Sunday, December 15, 2013

No Room at the Inn

Whether you’re a non-Christian, atheist or a believer, by now I’m sure you’ve all heard the story of Mary and Joseph who were in a crowded city; Mary full with child, His birth imminent. There was no room or bed available to them anywhere. One inn keeper led the couple to a stable where under the most humble of circumstances, Mary gave birth to her baby – the Savior of all human kind.

Flash forward to 2013. My daughter and her husband were doing everything right. They owned their own, small home. My son-in-law is completing his studies at Brigham Young University. His job is tied to his attendance at the school and after finals this week, his position will be terminated. So the kids decided to move to be closer to family. (Believe me, I was delighted that I’d get to spend more time with my two-year-old grandson.)

First, their house didn’t sell. So they looked for rentals and because they have a dog and cat it wasn’t easy. All autumn they searched and finally found a duplex. They figured their verbal agreement was sufficient until they could sign papers when they got to town, just before Christmas. Then right after Thanksgiving, with three weeks until the move, the owner decided she was going to sell her home instead of renting it to them. By this time, the kids already had a renter for their home; a man with a written contract.

Suddenly, they were without a home. Some rental managers wanted to take advantage of their desperation and hiked up the price of the rentals. Time and again the “actual” amount of rent was higher than the advertisements, once the agencies found out the date that my son-in-law and daughter wanted to move and the reasoning behind the short notice.

My husband was on the phone with my daughter a few days ago. He said that the kids could move in with us. MOVE IN WITH US! Not just themselves, not just the baby, but their dog, cat and furniture. We already have our own cats and furniture. I couldn’t get my mind around it. If I’d only had more time to prepare, not just a week! I could have made the basement a home for them. I could have rearranged furniture, my youngest daughter could have moved upstairs, and darn it, “Now I can’t put the nice heirloom ornaments on the tree!”

I was on the phone that night with my little girl, now a grown woman, about to come home. I fussed and fretted until I became hyper-ventilated and seriously doubted my worth as a mother. A one-time tom-boy, my daughter even joked that they’d live in our barn if they could. I wished they would, just so they could have their own space. (The story of Mary and Joseph briefly flashed into my mind.) Then I remembered that there was no electricity to the empty barn; long since vacant of horses, barn cats, chickens, ducks and rabbits. Snow was thick and white upon the ground and below-freezing temperatures held the night creatures hostage. Weathermen were urging people to bring their pets inside. My daughter’s little family needed a home. How could I turn them down?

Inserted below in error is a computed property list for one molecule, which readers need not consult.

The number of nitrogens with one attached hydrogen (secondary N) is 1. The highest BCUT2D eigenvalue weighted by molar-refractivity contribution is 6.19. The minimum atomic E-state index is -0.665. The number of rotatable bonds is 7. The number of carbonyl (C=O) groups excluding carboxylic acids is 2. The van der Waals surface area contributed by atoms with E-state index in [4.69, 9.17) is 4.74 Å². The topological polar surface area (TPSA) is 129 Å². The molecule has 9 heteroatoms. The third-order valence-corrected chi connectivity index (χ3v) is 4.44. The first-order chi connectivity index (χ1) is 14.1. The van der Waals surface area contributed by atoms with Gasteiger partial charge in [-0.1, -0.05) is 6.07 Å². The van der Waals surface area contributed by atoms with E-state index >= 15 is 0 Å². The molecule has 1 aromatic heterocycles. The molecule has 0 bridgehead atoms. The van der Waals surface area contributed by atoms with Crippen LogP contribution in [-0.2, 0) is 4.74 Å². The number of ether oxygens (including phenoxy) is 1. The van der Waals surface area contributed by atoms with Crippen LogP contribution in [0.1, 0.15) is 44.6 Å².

My daughter had already overcome so much. At less than two months of age, suffering from a high fever, she’d had a spinal tap. At twelve years old, she nearly died of salmonella poisoning. At nineteen a five found mucinous cyst was removed from her body and she was told that it would be difficult for her to become pregnant.

Then there was her husband. One winter at age nineteen he’d nearly died while hiking on a mountain side. He was afraid that his college roommates had not received his distress call because the battery on his cell phone was dead before he could finish his plea for help. He was found in the twilight, shoeless and suffering delirium from hypothermia. He nearly lost a couple of his toes. Years later, the two met and married and soon after, my daughter found that she was carrying her first child! Again, they faced tragedy and near death when the train we were riding was broadsided by a truck. As we made our way to the emergency room via ambulance and helicopter, we were eventually reunited, and I can tell you, the best sound I ever heard was my grandson’s heartbeat in the trauma unit. He was alive! Two months later, the little fellow was born.

So if the Lord in his wisdom had gotten my daughter’s little family this far, I just had to believe that with our help, they’d be spiritually and temporally cared for at some future time, if I just felt the same generous sense of sharing, without question, that my husband has.

After an evening of prayer and heartache, turmoil and doubt, I awoke with a clearer perspective. The vintage family ornaments could hang on a wreath this year. Maybe I’d make a permanent decoration with them! The kids wouldn’t have the entire basement to themselves, but we could let them have a room upstairs and store their furniture in the basement. Maybe Christmas wouldn’t be perfect in the sense of materialism, but we’d be together as a family. Maybe I wouldn’t have enough time to make them cozy, but I COULD AT LEAST MAKE THEM FEEL WELCOME.